The 7 Different Types of Plastic Recyclables

This is an informative post that will explain the different types of plastics and the implications of recycling them. Before we dive in, please consider the lifespan of some typical plastic products before they actually begin to biodegrade:

  • Plastic Water Bottle – 450 years
  • Disposable Diapers – 500 years
  • Plastic 6-Pack Collar – 450 Years
  • Extruded Polystyrene Foam – over 5,000 years

Approximately , eight million metric tons of wasted plastic enter the earth’s ocean every year.

Plastics are typically “organic high polymers”, meaning they consist of large chain-like molecules containing carbon, and are formed into a plastic either during or after their transition from a small-molecule chemical to a solid material. The large chain-like molecules are formed by hooking together short-chain molecules of chemicals in a reaction known as polymerization (many molecules hooked together which make a 3D network). The best way I can explain it is that each type of plastic has a different molecular network, which defines its polymer type, and the type of plastic.

Recycling involves sorting the plastics into different polymer types, and then melting them down into pellets. Soft plastics, such as polyethylene film and bags, can also be recycled. When different types of plastics are melted together, they tend to phase-separate, like oil and water, and set into separate layers. This causes structural weakness in the resulting material, which doesn’t make for good re-use.

Another difficulty with recycling plastic is the common use of dyes, fillers, and a mix of other materials included with the plastic, otherwise called “additives”. The polymer is generally too viscous (measure of its resistance to gradual deformation by stress) to economically remove fillers, and would be damaged by many of the processes that could cheaply remove it. Additives are less widely used in beverage containers and plastic bags, allowing them to be recycled more often. Yet another obstacle to removing large quantities of plastic from the waste stream is the fact that many common but small plastic items lack the universal triangle recycling symbol and accompanying number. An example is the billions of plastic utensils commonly distributed at fast food restaurants or sold for use at picnics.

In 1988, the plastics industry was under pressure from environmentalists for producing more and more plastic, which was consistently ending up in landfills or the ocean. Instead, of reducing the amount of plastic being manufactured, the Society of the Plastics Industry (SPI) released a system for manufacturers to classify each resin polymer type of plastic so it could inform consumers how to recycle the material better. (This is the triangle recycle symbol with the corresponding SPI code in the middle). This brought more transparency to the different types of plastics that are recyclable, but, in my opinion, shows how some plastics are almost better off just thrown in the trash to prevent cross-contamination…which is sad. Below you can find the 7 SPI classifications, which fall under thermoplastics. Not mentioned are thermosets, which are products such as car tires that can’t be recycled due to their polymer chain structure. See glossary for details.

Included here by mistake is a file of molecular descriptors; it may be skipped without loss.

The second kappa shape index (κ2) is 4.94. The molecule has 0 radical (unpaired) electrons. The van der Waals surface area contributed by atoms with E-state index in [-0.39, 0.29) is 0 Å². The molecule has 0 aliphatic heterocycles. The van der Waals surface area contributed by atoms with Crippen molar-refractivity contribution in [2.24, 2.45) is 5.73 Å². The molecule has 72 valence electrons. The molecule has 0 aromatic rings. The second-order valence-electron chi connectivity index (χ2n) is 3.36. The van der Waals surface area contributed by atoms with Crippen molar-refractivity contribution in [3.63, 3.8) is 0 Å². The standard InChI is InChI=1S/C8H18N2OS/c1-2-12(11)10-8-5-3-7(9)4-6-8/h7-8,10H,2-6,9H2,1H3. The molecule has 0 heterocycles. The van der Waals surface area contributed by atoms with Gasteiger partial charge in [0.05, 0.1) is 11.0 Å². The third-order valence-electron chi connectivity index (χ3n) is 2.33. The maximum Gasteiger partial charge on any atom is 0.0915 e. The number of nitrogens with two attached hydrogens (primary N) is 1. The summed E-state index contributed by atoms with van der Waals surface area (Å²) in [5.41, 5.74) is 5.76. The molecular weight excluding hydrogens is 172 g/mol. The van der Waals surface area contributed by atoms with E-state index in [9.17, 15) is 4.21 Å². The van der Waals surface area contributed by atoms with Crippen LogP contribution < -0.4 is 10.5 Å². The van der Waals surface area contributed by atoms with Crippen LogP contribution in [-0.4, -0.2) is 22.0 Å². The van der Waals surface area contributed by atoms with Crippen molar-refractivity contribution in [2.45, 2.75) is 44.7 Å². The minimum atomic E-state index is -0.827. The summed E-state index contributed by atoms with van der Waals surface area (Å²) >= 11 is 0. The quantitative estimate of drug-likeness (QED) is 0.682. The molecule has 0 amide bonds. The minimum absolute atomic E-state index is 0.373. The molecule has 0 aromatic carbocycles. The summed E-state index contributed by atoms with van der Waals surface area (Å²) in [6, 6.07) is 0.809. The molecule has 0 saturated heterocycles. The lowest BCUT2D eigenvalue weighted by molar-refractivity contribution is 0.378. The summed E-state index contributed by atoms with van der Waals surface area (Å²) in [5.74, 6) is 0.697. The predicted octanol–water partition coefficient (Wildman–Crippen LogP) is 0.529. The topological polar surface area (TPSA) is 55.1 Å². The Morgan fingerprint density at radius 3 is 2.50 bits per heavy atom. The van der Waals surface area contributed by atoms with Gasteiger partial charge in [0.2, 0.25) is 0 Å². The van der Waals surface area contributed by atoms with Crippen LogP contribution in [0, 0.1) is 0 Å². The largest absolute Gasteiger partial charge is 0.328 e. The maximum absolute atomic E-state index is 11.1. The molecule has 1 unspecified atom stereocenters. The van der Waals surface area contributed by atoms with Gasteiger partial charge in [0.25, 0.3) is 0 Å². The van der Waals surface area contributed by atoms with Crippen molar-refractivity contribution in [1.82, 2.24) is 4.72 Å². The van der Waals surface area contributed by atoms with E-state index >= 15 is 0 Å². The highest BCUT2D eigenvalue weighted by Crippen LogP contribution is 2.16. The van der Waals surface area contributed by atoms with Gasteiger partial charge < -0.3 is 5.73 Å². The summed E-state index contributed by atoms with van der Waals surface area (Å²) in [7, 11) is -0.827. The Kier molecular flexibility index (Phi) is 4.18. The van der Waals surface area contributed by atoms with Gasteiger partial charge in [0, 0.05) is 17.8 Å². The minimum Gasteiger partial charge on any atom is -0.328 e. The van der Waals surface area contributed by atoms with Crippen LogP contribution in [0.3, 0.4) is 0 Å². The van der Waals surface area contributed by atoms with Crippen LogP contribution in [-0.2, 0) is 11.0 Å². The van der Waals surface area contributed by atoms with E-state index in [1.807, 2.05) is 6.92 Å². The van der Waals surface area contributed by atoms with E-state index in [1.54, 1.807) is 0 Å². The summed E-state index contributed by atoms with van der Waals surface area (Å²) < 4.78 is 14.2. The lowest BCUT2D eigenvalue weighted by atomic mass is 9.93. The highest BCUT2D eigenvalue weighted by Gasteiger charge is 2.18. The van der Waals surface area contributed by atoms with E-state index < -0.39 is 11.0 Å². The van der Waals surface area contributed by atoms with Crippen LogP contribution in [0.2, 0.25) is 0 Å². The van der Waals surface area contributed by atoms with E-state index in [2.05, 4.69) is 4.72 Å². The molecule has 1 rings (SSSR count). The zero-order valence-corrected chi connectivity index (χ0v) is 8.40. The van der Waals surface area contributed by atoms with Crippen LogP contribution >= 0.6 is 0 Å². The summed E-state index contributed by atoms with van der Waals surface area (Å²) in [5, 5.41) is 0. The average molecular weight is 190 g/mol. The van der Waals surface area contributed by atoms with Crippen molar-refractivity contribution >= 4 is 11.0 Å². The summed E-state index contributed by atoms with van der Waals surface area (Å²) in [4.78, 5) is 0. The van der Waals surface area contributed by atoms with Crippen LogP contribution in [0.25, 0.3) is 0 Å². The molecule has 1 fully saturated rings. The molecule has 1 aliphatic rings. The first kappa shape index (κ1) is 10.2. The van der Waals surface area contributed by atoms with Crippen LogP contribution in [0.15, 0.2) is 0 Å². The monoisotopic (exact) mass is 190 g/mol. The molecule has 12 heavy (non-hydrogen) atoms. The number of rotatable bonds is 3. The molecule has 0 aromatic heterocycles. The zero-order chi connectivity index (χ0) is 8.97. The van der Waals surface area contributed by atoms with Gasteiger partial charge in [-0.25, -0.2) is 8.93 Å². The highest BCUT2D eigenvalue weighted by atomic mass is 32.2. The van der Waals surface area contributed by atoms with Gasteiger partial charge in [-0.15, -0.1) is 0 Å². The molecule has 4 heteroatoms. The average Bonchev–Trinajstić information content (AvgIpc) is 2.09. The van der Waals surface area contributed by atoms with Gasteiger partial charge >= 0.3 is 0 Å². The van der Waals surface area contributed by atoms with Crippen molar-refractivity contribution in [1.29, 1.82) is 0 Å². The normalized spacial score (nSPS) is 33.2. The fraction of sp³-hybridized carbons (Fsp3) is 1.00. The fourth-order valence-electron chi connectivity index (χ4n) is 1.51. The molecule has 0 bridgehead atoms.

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1. Polyethylene terephthalate, also known as PETE or PET. These are the plastic beverage bottles, peanut butter jars, combs, and mushroom containers commonly found at your local grocery store. PET tends to get recycled the most out of all other types, because it’s one of the most common consumer plastics used. Still, there is a lot of controversy surrounding PET recycling, since PET bottles often get recycled into goods like polyester textiles, which aren’t very recyclable. So, you could say that recycling PET bottles delays plastic from going to the landfill, but may not prevent it from ending up there eventually.

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2. High-density polyethylene, or HDPE. These plastics are also more commonly recycled than others, and come in the form of gallon milk jugs, shampoo and conditioner bottles, motor oil containers, and laundry detergent bottles. It is typically downcycled into plastic lumber, tables, roadside curbs, benches, truck cargo liners, trash receptacles, stationery (e.g. rulers) and other durable plastic products and is usually in demand. HDPE products are very safe and aren’t known to leach any chemicals into foods or drinks.

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3. Polyvinyl chloride, or PVC. PVC isn’t often recycled and can be extremely harmful if ingested. PVC is used for all kinds of plastic pipes and tiles, but it’s most commonly found in plumbing pipes. Recycled PVC is used to make flooring, mobile home skirting, and other industrial-grade items.